Repercussions of climate change on Tunisia, heavy Rain and Drought under Focus


Heavy rains in the middle of winter for several weeks and the decline of the fertility of some lands and erosion and disintegration of some species of plants and wildlife are number of climatic and natural phenomena that began to be described by experts some 20 years ago as the “new” result of changes that “hit” the globe and are trying these days to find more solutions in the Paris summit on Climate Change.

In recent years, Tunisians have been aware of the phenomenon of floods in autumn and spring and the unusual heat of some summer and autumn days, in addition to the occasional suffering of farmers from unusual precipitation in winter.

Are these aspects really related to climate change? Or other reasons? What awaits our land, our water resources, our environment and our future climate? Will the change continue or be reduced?

Drought, heavy rainfall and water scarcity in some parts of the country are natural phenomenon that have existed in Tunisia since ancient times and cannot be linked to a large percentage of what is known as climate change,” said Jamil al-Hajri, a Professor of climatology and geography at the Tunisian University. “Even for the years to come, these phenomena exist, whether in Tunisia or in the world, according to his opinion.

However, according to Professor Roger Stone (Director of Centre for Applied Climate Sciences), in all cases we must reserve all possible possibilities in the future, especially the ongoing phenomenon of urbanisation, which results in the rise of the large number of buildings, the decline of green areas, the high demand for water and the excessive interference in agricultural lands, which may turn them into areas of greatness even if they are in the north of the country.

Tunisian climate is dominated by natural fluctuations since ancient times and not only in recent years. Tunisia experienced drought in the 1940s in addition to other years because of the lack of rainfall which significantly affected the agricultural seasons in those ,  Professor Jamil al-Hajri said.

Another example is the abundance of rain in the fall or spring and winter shows that this phenomenon is not new to us, as our parents and grandparents.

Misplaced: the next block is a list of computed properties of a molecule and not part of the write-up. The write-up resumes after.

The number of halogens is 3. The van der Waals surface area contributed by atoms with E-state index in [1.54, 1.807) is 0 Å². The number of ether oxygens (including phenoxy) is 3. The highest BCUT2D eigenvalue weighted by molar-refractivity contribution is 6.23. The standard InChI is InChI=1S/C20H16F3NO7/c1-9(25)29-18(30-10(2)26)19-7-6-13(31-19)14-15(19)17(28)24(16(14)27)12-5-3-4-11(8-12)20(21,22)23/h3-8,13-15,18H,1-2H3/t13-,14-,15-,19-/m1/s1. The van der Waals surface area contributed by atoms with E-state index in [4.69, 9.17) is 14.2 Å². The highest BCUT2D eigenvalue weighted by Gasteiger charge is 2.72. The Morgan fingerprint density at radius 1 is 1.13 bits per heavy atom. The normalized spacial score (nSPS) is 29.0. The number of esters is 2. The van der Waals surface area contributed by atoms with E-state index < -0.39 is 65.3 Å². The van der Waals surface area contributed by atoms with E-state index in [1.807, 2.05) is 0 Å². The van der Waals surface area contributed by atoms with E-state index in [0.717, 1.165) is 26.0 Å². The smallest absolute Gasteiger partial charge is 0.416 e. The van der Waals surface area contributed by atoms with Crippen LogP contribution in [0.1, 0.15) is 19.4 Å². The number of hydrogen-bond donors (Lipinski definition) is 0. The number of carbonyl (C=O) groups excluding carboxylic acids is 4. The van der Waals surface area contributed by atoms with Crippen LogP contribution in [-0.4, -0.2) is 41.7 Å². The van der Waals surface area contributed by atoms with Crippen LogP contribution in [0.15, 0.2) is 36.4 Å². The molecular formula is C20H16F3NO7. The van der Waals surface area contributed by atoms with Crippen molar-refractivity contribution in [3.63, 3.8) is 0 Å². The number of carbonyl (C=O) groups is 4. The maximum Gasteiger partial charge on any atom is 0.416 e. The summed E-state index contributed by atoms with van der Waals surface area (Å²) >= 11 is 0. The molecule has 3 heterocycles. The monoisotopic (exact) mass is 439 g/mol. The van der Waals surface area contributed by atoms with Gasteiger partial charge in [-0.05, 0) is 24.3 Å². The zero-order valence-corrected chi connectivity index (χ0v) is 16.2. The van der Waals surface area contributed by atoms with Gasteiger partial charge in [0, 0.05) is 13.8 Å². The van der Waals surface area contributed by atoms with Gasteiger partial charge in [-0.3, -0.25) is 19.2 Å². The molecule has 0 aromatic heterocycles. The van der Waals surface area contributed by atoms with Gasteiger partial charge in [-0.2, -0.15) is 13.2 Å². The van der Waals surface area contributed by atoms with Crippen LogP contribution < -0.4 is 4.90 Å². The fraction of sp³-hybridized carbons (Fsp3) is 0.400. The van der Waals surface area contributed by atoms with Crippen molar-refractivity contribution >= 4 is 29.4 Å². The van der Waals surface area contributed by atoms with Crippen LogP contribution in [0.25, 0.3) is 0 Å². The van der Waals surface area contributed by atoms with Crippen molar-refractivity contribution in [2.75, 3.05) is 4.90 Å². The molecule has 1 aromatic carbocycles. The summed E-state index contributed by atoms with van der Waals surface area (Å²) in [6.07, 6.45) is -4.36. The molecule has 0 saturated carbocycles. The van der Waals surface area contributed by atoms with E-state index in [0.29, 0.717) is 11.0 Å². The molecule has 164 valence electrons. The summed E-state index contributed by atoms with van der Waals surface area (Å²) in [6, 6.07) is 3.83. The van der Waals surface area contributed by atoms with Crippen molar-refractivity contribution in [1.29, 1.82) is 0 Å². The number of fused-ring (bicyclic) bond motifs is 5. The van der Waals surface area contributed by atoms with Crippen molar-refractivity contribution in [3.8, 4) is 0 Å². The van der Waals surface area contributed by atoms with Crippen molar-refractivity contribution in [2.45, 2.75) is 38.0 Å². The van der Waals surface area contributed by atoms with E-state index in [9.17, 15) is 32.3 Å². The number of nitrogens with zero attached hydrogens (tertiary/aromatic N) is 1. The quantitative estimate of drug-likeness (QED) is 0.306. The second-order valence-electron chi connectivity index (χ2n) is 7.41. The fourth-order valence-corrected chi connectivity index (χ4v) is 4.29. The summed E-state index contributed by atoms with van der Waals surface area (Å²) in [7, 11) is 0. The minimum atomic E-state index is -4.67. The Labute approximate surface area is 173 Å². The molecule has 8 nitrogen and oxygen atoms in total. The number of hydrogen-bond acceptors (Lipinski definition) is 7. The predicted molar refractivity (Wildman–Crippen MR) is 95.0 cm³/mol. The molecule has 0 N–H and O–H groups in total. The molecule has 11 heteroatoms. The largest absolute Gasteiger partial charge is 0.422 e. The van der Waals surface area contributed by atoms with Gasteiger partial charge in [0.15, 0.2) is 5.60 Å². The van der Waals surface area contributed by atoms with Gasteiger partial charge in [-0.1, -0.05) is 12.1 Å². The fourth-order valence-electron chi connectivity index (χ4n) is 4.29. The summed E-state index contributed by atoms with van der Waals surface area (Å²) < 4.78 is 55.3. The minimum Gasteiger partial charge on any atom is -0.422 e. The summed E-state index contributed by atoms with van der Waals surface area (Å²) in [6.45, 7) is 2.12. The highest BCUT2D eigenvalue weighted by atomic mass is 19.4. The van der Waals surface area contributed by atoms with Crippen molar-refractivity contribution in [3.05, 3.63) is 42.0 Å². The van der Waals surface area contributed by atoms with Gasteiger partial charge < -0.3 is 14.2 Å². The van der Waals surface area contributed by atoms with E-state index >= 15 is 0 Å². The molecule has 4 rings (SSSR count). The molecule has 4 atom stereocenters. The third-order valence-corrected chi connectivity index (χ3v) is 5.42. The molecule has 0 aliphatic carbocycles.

Over the last century, our country was characterized by heavy rainfall, whether in autumn, winter or spring, and continues sometimes for a period of time. They were also eyewitnesses to the occasional rainfall for a month throughout winter.

At the time they suffered especially from the drought, the decline of their agricultural crops and the difficulties in providing food.

On the other hand, according to Mr. Jamil al-Hajri Tunisia is characterized by a remarkable disparity between its destinations in the water potentials. The northern regions have surplus water and the central regions are less than those of the south and suffer from water scarcity. This is normal and man in ancient time understands it and reaches solutions for water delivery from the excess areas to the missing, for example «Aqueduc» to transport water from Zaghouan to the capital.

The modern man continued to work hard and cope with the situation in modern Tunisia, for example, Oued Majerda is used to deliver water from the north to the central and south. Besides dams were established in the very northern regions itself, in addition to the technique of mountain lakes, which gave fruit even in the central and southern in addition to treated water technology to cover some of the shortcomings in water, especially in agricultural use and also to irrigation technique drop.

According to Professor Jamil Al-Hajri, Tunisia’s experience in this field is a pioneer and should be monitored. These techniques must continue as the years progress to confront these water differences because they are natural and lasting as long as nature is continuing to blossom and we may not talk about the impact of climate change in this field.

According to experts, the water balance achieved in Tunisia will continue until 2030. However, the balance will inevitably be affected not by climate change but by the high demand for water and the imbalance between water availability and need, especially in the agricultural sector. Attention should be given to this expected change in Tunisia by the year 2030 in the field of water and prepare for it from now and the transformation will not only concerns the quantitative but also qualitative level.

It is true that the phenomenon of heavy rains has been known by our country since immemorial time. However, these rains had little effect in causing floods. The floods, according to Environmentalists, are not linked to the abundance of rainfall because the normal natural balance allows the land and the mountains to absorb all the rainwater but it is mainly related to the changes made by man on land, seas and natural lakes.

The construction of the water-collecting areas, the valleys, the overfilling of vast areas of land and their covering with buildings, dams, lakes, the sea and the valleys are all the causes of floods in Tunisia especially after every heavy rainfall, which is natural and normal in nature. abnormal and extraordinary for humans when it causes flooding.

The large number of buildings and pollution of all kinds will increase the rise of heat. So, man feels the warmth at its peak but according to Professor Stone, the uncertainty between the causes of these elements (buildings pollution) and high temperature is not stable.  What scientists have noticed is only the rise to one degree or two degrees in temperature between 1931 and 1960 and from 1961 to 1990 and then observed a slight increase since 1990.

But will this continue in the coming years? This is what remains uncertain and what will be the human intervention? 

TunisianMonitorOnline (By Seyf Mrabet)

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